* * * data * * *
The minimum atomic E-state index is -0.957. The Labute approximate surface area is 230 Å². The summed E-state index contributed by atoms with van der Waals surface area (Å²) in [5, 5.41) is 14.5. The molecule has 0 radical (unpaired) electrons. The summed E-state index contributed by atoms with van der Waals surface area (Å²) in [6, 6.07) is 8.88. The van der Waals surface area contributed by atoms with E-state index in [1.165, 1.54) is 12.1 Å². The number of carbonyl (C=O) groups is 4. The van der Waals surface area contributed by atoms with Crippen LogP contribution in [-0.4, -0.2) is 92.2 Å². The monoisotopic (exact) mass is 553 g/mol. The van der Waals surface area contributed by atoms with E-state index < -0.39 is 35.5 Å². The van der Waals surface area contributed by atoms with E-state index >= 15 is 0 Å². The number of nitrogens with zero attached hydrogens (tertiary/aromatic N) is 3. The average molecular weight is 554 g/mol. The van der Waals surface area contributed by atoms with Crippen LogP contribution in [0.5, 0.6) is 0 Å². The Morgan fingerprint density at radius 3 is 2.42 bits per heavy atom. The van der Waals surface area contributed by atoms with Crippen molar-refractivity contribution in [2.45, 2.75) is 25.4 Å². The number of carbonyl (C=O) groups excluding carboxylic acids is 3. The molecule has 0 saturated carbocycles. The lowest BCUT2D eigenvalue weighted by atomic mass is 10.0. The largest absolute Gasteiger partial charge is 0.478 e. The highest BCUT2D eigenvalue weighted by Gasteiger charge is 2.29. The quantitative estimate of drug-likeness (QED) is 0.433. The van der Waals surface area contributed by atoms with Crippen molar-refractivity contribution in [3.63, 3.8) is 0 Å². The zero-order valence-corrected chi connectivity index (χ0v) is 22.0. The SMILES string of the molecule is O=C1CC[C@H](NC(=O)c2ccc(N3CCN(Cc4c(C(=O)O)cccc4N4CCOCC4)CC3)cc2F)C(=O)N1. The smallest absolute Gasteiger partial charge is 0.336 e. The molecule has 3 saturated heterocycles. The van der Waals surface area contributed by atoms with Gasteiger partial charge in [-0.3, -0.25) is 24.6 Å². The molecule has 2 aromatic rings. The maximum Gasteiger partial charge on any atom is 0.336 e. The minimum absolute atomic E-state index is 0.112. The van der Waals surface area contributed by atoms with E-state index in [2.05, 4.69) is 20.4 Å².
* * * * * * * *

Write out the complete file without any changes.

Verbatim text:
The minimum atomic E-state index is -0.957. The Labute approximate surface area is 230 Å². The summed E-state index contributed by atoms with van der Waals surface area (Å²) in [5, 5.41) is 14.5. The molecule has 0 radical (unpaired) electrons. The summed E-state index contributed by atoms with van der Waals surface area (Å²) in [6, 6.07) is 8.88. The van der Waals surface area contributed by atoms with E-state index in [1.165, 1.54) is 12.1 Å². The number of carbonyl (C=O) groups is 4. The van der Waals surface area contributed by atoms with Crippen LogP contribution in [-0.4, -0.2) is 92.2 Å². The monoisotopic (exact) mass is 553 g/mol. The van der Waals surface area contributed by atoms with E-state index < -0.39 is 35.5 Å². The van der Waals surface area contributed by atoms with E-state index >= 15 is 0 Å². The number of nitrogens with zero attached hydrogens (tertiary/aromatic N) is 3. The average molecular weight is 554 g/mol. The van der Waals surface area contributed by atoms with Crippen LogP contribution in [0.5, 0.6) is 0 Å². The Morgan fingerprint density at radius 3 is 2.42 bits per heavy atom. The van der Waals surface area contributed by atoms with Crippen molar-refractivity contribution in [2.45, 2.75) is 25.4 Å². The number of carbonyl (C=O) groups excluding carboxylic acids is 3. The molecule has 0 saturated carbocycles. The lowest BCUT2D eigenvalue weighted by atomic mass is 10.0. The largest absolute Gasteiger partial charge is 0.478 e. The highest BCUT2D eigenvalue weighted by Gasteiger charge is 2.29. The quantitative estimate of drug-likeness (QED) is 0.433. The van der Waals surface area contributed by atoms with Crippen molar-refractivity contribution in [3.63, 3.8) is 0 Å². The zero-order valence-corrected chi connectivity index (χ0v) is 22.0. The SMILES string of the molecule is O=C1CC[C@H](NC(=O)c2ccc(N3CCN(Cc4c(C(=O)O)cccc4N4CCOCC4)CC3)cc2F)C(=O)N1. The smallest absolute Gasteiger partial charge is 0.336 e. The molecule has 3 saturated heterocycles. The van der Waals surface area contributed by atoms with Gasteiger partial charge in [-0.3, -0.25) is 24.6 Å². The molecule has 2 aromatic rings. The maximum Gasteiger partial charge on any atom is 0.336 e. The minimum absolute atomic E-state index is 0.112. The van der Waals surface area contributed by atoms with E-state index in [2.05, 4.69) is 20.4 Å².